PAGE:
Spotlight On / Samantha Trayhurn

Pink Cover Zine is a platform for creative works that explore of the sentimental, domestic, joyful and in between moments in life.

Each month we shine our spotlight on a writer in our community to learn more about their writing journey, achievements and inspirations. This month we spoke to Samantha Trayhurn, founding editor of Pink Cover Zine. Launched in late 2017, Pink Cover is a platform for creative works that explore of the sentimental, domestic, joyful and in between moments in life.

Membership & Development Officer Sherry Landow chatted to Samantha about the inspirations and processes behind the zine’s creation.


Samantha TrayhurnCongratulations on the launch of Pink Cover Zine! How did you celebrate?

Thank you. I held a launch alongside some other local zines (Marrickville Pause and SoFi) at a great little gallery in Chippendale called GoodSpace. I was spoilt because I got to celebrate by hearing some of the writers from the zines read their work; Michael Farrell, Nick Keys, Louise Carter, Nick Chlopicki, Jake Goetz and Pam Brown all shared pieces. Afterwards, I spent the evening getting excited about the future of the project and the zine community as a whole.


What inspired you to create the zine?

During my Honours year I remember reading a line from Virginia Woolf’s seminal 1929 work A Room of One’s Own, where she surmised:

‘This is an important book, the critic assumes, because it deals with war. This is an insignificant book because it deals with the feelings of women in a drawing room.”

I remember wondering if much had changed almost 90 years later. I was inspired to reflect on the perceptions of importance in the current literary landscape, and that led to me want to provide an outlet for the kind of writing that dealt in feeling rather than didacticism, but that was still valuable, and still had plenty to say.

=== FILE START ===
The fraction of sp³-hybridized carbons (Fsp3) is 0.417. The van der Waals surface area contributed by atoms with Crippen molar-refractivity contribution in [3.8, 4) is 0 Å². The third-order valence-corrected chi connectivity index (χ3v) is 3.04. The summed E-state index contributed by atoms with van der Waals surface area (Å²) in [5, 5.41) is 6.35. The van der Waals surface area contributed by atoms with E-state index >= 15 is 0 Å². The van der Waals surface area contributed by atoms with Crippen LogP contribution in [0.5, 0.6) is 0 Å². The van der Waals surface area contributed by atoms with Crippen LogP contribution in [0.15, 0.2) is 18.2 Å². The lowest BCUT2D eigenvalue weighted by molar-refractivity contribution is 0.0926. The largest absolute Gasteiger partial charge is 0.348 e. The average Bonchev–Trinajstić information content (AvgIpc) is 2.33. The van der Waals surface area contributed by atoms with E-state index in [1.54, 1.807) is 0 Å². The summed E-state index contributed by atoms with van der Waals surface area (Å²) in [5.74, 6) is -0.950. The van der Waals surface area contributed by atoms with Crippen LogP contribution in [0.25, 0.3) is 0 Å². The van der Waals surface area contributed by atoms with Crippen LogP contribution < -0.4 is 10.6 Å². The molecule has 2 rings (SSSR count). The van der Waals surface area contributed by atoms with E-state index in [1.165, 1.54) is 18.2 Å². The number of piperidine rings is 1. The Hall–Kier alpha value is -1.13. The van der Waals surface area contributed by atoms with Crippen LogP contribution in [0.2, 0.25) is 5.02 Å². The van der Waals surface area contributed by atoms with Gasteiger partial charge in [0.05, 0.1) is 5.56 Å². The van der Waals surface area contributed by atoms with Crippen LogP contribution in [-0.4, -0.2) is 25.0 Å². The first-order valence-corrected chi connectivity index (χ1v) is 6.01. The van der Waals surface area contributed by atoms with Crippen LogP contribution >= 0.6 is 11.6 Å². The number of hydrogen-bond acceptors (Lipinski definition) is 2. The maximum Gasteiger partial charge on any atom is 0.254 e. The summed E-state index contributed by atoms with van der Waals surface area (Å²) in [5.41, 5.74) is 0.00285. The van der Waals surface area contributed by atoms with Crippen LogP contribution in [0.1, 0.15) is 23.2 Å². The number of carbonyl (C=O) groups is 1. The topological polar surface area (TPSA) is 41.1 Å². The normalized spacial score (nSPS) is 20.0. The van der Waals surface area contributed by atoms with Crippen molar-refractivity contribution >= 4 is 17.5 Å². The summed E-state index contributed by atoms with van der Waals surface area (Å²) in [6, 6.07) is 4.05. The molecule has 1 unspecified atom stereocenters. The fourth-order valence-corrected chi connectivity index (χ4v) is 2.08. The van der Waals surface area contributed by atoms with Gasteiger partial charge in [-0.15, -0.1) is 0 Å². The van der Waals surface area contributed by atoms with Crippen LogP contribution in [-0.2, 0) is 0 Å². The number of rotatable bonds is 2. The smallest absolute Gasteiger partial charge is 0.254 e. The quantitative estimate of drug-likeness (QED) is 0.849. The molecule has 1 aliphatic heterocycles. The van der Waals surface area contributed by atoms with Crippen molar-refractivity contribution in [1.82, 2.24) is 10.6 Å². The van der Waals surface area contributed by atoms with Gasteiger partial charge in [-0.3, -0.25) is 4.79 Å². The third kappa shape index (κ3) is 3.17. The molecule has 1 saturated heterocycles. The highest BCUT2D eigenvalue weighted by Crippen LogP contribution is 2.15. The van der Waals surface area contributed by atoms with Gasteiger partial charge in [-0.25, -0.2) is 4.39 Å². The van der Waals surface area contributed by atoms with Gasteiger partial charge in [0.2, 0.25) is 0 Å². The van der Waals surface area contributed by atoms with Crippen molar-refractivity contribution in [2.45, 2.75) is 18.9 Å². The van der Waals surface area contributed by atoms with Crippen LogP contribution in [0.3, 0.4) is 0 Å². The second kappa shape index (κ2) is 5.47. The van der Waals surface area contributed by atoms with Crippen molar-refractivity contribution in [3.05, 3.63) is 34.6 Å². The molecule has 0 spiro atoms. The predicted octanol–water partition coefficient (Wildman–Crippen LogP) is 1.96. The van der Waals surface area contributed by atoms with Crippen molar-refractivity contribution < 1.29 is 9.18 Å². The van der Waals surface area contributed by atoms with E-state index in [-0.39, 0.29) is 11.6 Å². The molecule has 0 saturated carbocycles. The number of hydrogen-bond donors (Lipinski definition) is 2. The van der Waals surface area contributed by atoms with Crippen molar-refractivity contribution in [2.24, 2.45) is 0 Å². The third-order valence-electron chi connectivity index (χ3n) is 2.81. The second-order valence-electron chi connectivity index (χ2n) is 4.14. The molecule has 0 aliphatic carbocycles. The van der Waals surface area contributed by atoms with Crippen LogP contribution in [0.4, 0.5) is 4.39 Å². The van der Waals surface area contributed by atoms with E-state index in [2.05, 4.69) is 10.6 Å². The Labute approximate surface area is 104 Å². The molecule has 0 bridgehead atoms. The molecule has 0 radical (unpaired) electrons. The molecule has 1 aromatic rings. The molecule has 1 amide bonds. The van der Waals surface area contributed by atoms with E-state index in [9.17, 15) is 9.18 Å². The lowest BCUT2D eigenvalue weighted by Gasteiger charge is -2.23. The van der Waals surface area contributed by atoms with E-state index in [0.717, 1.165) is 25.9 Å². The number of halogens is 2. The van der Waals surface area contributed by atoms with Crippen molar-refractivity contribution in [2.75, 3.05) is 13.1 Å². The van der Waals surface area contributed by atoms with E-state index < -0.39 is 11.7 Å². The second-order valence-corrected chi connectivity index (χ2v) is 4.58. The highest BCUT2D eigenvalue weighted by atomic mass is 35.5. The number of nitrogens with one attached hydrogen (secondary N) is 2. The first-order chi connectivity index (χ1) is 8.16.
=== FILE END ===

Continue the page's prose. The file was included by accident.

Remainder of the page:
Poem in Pink Cover ZineWhy ‘pink cover’?

I have pink books on my shelf by Virginia Woolf, Marguerite Duras, Anais Nin, Vladimir Nabokov, and Jean Rhys to name a few. Many books with pink covers are by women, but not exclusively. While most of these books are now recognised as classics, they weren’t all met with the same respect when they were published. Historically, the pink stamp was a tool used in the publishing industry to denote the connotations about value that Woolf spoke about. That being said, Pink Cover isn’t only about promoting women’s voices. It’s really about allowing all writers, regardless of sex or background, to reclaim a space where works that are sentimental, nostalgic, domestic, emotional and erotic, can still be literary. I wanted to start to break down that duality.


What was involved in process of physically compiling the zine?

My process is very analogue. When I started I tried to work digitally, but it was nowhere near as satisfying as compiling the pages by hand. I collect materials everyday; there is a box in my room with everything from traditional craft supplies, to images from magazines, to leftover packaging, to things I find in the street. I put the backgrounds together on A4 pieces of card and then paste the poems and stories over the top. Towards the end I add the finishing touches like numbers and contents pages, then I scan the whole document into a computer. From there, I print. It’s time consuming, but I enjoy the process, and at the end I have a great master copy that shows the layers and trajectory of the project.


What can we look forward to in the next issue?